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New 1500cc engine capacity/600 kgs minimum weight rules were introduced for 1926 and some great names – Alfa Romeo (albeit to return in triumph some years later), Fiat and Sunbeam – withdrew from Grand Prix racing. That left Delage, Bugatti and newcomers Talbot as that the year’s leading protagonists.
With the global economy in crisis, the first major race of the year emphasised the fragility of the category at the time. The French Grand Prix was a strange affair with three Bugattis the only cars to start. Veteran Jules Goux was the only classified finisher after four and a half hours racing on the new Miramas oval in the south of France.
There was more of a challenge a week later for the European GP at Lasarte although Goux won again. That was at the beginning of the San Sebastian speed week which culminated with team-mate Meo Costantini’s T35 winning the Spanish GP with Goux second. The final Grande Epreuve of the year at Monza was also a Bugatti benefit with the little-known “Sabipa” leading Costantini home. Those Bugatti successes were rewarded with victory in the second constructors’ world championship.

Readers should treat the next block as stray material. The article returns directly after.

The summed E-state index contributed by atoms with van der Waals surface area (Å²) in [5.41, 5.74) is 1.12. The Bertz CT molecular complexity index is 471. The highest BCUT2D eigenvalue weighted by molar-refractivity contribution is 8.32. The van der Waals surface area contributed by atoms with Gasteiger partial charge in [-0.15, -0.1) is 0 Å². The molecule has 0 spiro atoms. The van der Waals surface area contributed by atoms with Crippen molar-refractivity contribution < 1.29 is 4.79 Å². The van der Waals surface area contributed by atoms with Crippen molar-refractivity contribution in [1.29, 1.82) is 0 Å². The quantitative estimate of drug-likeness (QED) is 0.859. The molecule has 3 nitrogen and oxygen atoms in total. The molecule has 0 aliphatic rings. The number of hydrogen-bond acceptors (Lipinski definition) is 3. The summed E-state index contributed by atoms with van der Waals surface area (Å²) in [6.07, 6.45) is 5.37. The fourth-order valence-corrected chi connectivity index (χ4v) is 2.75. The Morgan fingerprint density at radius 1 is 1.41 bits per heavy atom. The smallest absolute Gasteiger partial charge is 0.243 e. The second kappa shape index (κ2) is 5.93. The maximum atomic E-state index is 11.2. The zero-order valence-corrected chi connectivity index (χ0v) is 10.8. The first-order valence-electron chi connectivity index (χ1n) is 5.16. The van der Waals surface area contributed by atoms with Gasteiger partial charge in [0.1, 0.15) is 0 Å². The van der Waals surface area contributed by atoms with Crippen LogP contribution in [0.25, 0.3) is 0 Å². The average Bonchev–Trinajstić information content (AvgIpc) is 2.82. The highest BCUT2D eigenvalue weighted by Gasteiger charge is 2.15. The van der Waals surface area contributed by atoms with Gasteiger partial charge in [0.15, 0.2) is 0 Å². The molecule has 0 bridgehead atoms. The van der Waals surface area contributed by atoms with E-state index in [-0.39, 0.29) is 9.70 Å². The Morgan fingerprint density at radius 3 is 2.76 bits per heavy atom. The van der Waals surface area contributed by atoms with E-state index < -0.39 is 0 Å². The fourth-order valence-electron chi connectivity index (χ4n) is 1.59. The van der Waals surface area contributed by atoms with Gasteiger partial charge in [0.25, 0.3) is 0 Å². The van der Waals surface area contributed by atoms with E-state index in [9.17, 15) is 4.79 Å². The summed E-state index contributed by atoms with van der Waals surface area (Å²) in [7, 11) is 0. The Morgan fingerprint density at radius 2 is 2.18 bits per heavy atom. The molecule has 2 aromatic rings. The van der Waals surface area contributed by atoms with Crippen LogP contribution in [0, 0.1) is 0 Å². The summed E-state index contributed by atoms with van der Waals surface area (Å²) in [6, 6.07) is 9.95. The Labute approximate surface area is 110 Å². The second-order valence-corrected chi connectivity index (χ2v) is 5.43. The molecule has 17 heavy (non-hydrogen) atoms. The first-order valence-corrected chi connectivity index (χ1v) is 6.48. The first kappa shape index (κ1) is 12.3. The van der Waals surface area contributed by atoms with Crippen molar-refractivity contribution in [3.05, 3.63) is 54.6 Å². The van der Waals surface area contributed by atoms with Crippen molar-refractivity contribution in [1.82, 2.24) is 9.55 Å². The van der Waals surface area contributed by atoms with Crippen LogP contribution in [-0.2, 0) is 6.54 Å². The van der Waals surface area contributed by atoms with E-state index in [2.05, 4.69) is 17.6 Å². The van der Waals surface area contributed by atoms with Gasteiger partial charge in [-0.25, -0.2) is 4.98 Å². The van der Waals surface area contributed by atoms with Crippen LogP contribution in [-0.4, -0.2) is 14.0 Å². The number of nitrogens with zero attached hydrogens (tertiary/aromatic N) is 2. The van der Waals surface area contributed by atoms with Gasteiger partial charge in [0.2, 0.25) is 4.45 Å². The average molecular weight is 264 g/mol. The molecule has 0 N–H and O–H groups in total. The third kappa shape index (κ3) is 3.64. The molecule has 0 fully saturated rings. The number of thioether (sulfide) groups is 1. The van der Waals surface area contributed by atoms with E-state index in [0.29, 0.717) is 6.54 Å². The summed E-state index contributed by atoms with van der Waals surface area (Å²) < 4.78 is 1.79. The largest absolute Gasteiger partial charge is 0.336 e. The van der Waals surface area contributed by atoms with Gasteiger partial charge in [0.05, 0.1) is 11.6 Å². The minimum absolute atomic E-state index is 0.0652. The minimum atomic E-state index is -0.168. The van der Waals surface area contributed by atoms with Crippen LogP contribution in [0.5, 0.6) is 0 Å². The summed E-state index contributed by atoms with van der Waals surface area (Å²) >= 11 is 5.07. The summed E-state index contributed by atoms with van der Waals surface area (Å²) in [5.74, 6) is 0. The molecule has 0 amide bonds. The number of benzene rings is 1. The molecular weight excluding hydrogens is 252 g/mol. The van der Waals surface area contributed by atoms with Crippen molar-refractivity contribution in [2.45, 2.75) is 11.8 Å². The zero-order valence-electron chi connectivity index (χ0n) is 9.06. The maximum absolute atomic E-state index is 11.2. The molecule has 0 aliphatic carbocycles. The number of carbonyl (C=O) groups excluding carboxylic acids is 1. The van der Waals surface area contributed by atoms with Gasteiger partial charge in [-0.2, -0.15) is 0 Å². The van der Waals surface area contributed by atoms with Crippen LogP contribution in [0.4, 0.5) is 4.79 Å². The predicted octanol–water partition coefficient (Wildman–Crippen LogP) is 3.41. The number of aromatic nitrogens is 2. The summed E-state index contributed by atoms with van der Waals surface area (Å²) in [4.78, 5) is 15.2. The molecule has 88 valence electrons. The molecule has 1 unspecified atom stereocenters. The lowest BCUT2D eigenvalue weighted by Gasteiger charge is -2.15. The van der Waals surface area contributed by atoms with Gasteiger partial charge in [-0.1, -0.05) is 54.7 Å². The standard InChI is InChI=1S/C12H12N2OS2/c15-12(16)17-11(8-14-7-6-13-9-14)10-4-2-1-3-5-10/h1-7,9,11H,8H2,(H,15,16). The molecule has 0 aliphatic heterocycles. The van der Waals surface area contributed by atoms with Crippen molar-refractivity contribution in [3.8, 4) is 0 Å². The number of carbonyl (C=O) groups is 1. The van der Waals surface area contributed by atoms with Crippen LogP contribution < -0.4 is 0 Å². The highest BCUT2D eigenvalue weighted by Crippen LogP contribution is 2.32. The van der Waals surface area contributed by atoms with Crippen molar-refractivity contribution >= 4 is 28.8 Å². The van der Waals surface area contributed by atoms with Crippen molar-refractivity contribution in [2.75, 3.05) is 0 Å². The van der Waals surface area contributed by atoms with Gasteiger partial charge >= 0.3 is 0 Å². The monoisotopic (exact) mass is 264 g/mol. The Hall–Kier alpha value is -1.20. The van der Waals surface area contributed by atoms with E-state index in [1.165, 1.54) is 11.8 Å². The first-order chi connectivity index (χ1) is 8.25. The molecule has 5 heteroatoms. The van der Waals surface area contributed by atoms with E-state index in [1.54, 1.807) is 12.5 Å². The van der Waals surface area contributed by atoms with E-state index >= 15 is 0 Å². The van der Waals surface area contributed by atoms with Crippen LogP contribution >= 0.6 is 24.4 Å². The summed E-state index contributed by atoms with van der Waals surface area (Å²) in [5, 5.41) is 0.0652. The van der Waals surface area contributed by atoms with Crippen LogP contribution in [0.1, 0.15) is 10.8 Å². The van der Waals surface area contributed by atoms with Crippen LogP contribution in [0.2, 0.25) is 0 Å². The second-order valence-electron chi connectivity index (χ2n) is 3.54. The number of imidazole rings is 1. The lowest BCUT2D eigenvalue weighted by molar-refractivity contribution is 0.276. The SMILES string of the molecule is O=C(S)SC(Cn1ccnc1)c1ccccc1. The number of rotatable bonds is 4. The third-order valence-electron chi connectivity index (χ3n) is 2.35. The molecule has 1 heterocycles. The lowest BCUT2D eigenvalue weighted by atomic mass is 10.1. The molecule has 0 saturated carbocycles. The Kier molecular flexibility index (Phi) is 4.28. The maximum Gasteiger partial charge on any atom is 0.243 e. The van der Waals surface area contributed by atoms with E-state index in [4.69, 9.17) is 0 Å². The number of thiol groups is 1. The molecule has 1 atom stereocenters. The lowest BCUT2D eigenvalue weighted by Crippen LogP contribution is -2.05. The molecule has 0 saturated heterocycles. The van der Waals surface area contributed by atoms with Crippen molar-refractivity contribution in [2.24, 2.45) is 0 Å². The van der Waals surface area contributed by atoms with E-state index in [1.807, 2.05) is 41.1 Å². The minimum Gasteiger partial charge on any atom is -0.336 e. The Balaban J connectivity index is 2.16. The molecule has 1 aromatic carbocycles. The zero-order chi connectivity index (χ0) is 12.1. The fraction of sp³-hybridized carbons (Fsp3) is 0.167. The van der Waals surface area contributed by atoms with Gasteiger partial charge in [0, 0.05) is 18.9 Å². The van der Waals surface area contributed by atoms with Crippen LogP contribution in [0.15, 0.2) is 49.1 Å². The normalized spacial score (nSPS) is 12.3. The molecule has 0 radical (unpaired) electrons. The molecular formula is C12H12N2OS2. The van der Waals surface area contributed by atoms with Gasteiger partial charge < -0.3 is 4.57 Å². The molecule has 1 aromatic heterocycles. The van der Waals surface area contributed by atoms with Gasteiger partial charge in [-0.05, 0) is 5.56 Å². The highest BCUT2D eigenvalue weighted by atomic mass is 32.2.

With the original Delage 15S8 exhausts running under the cockpit, its drivers suffered from inhaling exhaust fumes and from burnt feet. That caused numerous driver swaps during its debut in the European GP but it won the British GP at Brooklands – Louis Wagner taking over from Robert Sénéchal in the winning car.
There was also an inaugural Grand Prix in Germany, run at Avus to sports car rules. Future Mercedes superstar Rudolf Caracciola won the race although that day was marred when leader Adolf Rosenberger crashed into the timekeepers’ hut. Rosenberger survived but three occupants were not so lucky.
NOTE: Round 1 of the 1926 World Championship was the Indianapolis 500 which is included in the AAA National Championship and Indycars.